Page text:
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A natural disaster has beset Hantsport and environs and seems to serve as a cautionary tale for other Nova Scotia communities, particularly those at risk from rising sea levels.
The provincial government does not have your back. It doesn’t have Hantsport’s back.
Residents of the Hantsport and Mount Denson area in western Hants County feel all but abandoned by Stephen McNeil’s government, and they’re not even a little impressed by the high-priced bureaucrats the province sent down from Halifax to talk about their problem.
Their problem is water. For more than a year, the world’s highest tides have rushed up the Halfway River, spilling its banks, destroying land and threatening homes and other properties, including a cemetery and the local ballfields. Wells that once provided families with clean, fresh water now offer brine.
So what changed?
For all of living memory, a railway crossing almost as old as Canada served as a dam near the river’s mouth. An aboiteau built into the earth wall of the crossing allowed fresh water to flow to the sea while holding back the Bay of Fundy’s tides.
About a decade ago, the aboiteau failed, and slowly but surely the earth dam eroded until, in the fall of 2017, it gave out completely.
Now, with every tide — twice a day — huge volumes of saltwater rush up the river, flooding fields where farmers once cut hay and carving away at land once thought to be a safe distance from the river. The Riverview Cemetery is riverside twice daily, and the tidal surge may soon claim graves.
Before the railway was built in the 19th century, dykes along the river held back the salt water, but the railway dam made the dykes unnecessary, so they were not maintained. When the time came — with the full force of the bay — they provided no defence.
Residents have formed an action committee and today they plan to march to the Halfway River bridge in an effort to draw attention to their community’s plight and try to force some action from the province.
The bridge is a vital link to Windsor, about 10 kilometres away, where the nearest hospital and other critical services are situated. Hantsport residents fear erosion under the bridge abutments threaten the structure.
As for the provincial government, Hantsport’s problem is not its problem. Because the old dam was first and foremost a railway crossing, the province seems to be waiting for the American owner of the long-idle railway to pony up a solution.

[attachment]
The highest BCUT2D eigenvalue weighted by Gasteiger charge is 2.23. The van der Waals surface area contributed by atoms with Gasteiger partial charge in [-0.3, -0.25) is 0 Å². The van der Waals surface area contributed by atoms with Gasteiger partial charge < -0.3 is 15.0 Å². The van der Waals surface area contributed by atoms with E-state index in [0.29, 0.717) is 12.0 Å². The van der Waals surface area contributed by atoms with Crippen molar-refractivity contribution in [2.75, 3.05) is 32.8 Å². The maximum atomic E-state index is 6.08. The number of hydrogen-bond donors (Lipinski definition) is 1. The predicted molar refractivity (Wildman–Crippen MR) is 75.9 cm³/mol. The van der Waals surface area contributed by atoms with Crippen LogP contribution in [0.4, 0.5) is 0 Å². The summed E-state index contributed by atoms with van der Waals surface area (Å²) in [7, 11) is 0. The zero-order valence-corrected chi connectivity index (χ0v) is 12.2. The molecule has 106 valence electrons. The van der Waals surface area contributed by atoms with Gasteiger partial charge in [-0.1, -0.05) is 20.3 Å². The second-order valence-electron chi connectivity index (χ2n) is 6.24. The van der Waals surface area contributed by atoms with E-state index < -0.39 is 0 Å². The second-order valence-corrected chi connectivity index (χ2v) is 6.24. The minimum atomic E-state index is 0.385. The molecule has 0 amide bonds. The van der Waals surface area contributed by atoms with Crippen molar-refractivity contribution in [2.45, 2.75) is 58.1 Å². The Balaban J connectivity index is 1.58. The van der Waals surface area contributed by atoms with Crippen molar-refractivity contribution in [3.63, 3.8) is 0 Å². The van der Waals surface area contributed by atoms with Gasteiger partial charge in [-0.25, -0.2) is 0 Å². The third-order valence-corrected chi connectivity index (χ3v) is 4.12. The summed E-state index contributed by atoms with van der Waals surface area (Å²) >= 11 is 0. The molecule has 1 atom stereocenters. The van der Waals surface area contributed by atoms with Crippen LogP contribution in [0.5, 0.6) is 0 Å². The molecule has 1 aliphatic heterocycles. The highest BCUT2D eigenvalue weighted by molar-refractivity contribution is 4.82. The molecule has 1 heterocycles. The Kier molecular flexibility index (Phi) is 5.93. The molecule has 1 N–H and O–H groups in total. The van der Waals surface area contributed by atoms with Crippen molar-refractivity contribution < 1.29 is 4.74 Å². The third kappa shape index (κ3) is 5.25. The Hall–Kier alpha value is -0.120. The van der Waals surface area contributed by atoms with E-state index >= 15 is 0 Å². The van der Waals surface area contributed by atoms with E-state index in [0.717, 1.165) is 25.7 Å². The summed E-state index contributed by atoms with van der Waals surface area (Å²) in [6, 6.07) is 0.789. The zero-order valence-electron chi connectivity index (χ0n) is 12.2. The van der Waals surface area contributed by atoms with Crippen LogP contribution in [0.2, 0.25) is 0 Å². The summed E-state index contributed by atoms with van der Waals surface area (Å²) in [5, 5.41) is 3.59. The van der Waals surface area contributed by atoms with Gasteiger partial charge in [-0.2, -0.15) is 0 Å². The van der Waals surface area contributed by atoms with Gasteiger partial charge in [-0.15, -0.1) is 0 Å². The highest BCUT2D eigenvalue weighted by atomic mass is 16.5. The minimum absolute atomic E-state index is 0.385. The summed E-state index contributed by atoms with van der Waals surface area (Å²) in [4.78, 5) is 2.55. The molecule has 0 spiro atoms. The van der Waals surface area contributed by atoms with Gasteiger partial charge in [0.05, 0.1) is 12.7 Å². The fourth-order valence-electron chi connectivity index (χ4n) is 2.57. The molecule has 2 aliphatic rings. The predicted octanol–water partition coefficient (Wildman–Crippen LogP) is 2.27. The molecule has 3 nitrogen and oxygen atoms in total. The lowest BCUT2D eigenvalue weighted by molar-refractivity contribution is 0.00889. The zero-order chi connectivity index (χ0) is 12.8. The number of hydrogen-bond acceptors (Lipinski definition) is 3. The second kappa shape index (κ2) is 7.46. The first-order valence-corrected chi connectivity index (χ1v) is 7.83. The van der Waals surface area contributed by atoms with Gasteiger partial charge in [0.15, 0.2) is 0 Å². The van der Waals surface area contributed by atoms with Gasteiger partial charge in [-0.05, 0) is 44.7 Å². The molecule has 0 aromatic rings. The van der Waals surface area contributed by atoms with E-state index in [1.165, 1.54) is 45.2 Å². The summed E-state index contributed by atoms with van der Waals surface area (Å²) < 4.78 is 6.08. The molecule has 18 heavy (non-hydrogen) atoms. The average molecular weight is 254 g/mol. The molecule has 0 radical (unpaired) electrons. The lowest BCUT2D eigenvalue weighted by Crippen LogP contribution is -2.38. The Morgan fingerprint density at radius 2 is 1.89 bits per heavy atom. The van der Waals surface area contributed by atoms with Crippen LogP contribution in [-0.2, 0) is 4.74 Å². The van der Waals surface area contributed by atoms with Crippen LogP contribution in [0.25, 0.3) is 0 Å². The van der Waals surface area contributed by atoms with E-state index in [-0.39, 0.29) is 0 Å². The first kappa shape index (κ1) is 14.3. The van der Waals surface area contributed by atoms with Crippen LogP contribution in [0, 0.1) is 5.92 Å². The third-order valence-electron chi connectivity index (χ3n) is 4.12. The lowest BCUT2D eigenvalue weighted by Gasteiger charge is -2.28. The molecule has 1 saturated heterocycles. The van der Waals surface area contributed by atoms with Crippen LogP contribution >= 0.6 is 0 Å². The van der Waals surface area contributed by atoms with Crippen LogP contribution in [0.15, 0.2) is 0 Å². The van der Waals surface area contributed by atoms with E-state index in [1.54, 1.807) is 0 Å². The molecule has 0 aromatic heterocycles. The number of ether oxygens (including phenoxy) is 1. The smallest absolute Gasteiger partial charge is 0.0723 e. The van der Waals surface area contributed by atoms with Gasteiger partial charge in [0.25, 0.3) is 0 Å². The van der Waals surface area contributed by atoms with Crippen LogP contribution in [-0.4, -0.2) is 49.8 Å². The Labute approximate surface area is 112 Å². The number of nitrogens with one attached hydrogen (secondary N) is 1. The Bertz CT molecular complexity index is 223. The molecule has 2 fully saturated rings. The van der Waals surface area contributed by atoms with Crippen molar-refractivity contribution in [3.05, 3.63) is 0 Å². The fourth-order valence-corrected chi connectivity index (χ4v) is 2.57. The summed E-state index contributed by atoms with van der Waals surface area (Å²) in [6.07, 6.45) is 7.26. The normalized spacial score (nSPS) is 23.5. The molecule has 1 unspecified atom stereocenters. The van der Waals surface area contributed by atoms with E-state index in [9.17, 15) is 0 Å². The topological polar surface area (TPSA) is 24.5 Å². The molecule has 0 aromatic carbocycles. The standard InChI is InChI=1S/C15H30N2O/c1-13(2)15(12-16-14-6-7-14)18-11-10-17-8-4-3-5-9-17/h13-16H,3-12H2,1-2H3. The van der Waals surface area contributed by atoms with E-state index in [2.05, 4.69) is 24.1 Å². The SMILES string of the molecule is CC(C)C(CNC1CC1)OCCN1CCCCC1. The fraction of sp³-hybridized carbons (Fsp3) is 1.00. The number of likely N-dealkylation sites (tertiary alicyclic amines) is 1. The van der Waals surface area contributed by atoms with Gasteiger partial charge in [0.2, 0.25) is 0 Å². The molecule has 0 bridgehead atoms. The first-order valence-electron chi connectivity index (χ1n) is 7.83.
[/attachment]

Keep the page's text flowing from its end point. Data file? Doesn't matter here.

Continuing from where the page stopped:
The railway company — the Windsor and Hantsport Railway, which shut down with Fundy Gypsum’s mines in 2011 — did apply for a permit to make repairs to the aboiteau. But the aboiteau no longer exists.
The railway’s owner lives in Virginia, which is a better excuse than the province has for being out of touch with the damage, danger and anxiety in Hantsport.
“While the province is not taking ownership of the Windsor Hantsport Railway Company’s aboiteau, we recognize the urgency of this issue and are working co-operatively with all stakeholders, including the federal government, to come up with a resolution,” the province said in a written response to questions.
The people of Hantsport don’t feel like the province has been working co-operatively with them. In fact, some said they felt condescension when senior civil servants, including a deputy minister, came from Halifax to talk to them.
Suggestions from the provincial bureaucrats did seem to run from the absurd — “we’ll raise the roads to keep them above the rising tide water” — to the patronizing. A desperate property owner whose land is being consumed by the tide water asked what he can do, and a provincial civil servant suggested he hire a lawyer, although it was never clear for what purpose.
It’s Hantsport’s problem today, but it could be another coastal community’s tomorrow.
While no one’s suggesting the disaster in Hantsport is the result of global warming, science tells us climate change is here and rising sea levels are always among the first consequences mentioned.
At present, the province’s plan to mitigate the impact of rising seas seems no more advanced than the bureaucratic notion that the roads should be raised, presumably so Nova Scotians are high and dry as they flee their flooded homes.